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Saturday, February 26, 2011

Small states

Journalist Kirkpatrick Sale recently made an observation that is rarely discussed in IR classes:
...there are 85 countries out of the 195 counted by the United Nations that are under 10,000 square miles—that is to say, the size of Vermont or smaller.
I double-checked this claim with the CIA World Factbook and want to note that Sale is exaggerating quite a bit.

By his reckoning, there are only 110 larger countries in the world larger than Vermont.

That claim is just wrong and it is easily disproven.

The CIA uses square kilometers, not square miles, so the first step is a conversion. Let's see -- Vermont is about 25,000 square km.

Macedonia is slightly larger than 25,000 square km and is ranked 149th among states. The 110th largest nation-state is Portugal (92,000 square km), more than three and a half times the size of Macedonia. Vermont's neighboring Maine is the U.S. state that is most similarly sized, though it is just a tiny bit smaller -- by about 400 square km.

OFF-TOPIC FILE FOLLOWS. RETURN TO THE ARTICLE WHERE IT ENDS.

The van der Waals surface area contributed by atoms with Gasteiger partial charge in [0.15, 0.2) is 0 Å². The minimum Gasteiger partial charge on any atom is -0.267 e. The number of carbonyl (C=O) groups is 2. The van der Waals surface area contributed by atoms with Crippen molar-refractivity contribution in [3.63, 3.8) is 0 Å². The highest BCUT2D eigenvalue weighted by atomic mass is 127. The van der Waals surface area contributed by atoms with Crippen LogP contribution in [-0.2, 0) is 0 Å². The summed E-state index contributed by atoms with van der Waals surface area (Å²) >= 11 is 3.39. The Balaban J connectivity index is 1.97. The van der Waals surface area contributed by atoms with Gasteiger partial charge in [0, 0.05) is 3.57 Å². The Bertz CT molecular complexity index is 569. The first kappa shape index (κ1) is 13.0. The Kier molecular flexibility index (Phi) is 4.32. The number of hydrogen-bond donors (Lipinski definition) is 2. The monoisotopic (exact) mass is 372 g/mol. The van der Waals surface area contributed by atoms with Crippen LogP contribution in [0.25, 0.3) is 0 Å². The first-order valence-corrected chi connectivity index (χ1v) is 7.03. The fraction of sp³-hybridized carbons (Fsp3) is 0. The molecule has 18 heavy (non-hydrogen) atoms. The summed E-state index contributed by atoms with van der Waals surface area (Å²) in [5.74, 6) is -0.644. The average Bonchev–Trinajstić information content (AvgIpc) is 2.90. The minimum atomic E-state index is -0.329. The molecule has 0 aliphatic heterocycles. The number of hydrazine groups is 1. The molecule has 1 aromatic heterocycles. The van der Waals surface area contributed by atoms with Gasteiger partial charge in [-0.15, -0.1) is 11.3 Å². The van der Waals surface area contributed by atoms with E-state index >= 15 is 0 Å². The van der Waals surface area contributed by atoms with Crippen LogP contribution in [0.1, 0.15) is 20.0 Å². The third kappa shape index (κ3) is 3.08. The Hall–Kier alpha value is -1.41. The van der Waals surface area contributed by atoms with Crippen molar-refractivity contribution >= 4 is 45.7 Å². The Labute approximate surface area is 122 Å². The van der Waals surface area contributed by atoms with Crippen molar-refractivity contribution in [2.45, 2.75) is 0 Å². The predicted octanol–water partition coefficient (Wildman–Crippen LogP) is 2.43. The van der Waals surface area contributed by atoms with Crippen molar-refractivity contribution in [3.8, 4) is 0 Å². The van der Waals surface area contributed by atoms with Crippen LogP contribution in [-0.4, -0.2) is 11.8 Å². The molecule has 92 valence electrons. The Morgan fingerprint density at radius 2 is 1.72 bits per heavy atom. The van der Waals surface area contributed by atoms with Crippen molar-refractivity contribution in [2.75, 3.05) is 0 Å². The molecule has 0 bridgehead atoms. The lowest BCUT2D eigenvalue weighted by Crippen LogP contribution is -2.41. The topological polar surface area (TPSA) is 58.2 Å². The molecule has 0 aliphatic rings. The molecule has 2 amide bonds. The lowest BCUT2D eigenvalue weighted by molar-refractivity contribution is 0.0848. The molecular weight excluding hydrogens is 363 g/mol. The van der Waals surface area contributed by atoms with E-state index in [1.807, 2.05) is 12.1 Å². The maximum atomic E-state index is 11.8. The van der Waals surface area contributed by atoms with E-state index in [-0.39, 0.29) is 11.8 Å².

Obviously, Portugal is a lot bigger than many smaller European nations:

Vermont is about the size of Belize, while Portugal is bigger than Austria and Jordan and just 1000 km smaller than Hungary.

Neo-Luddite Sale makes an argument he calls "the secession solution," which is a "data-based plan" to limit the size of political units.
I propose that, out of these figures and even more so out of the history of the world, results a Law of Government Size, and it goes like this: Economic and social misery increase in direct proportion to the size and power of the central government of a nation.
You can read the rest of the piece to sort through his other claims.

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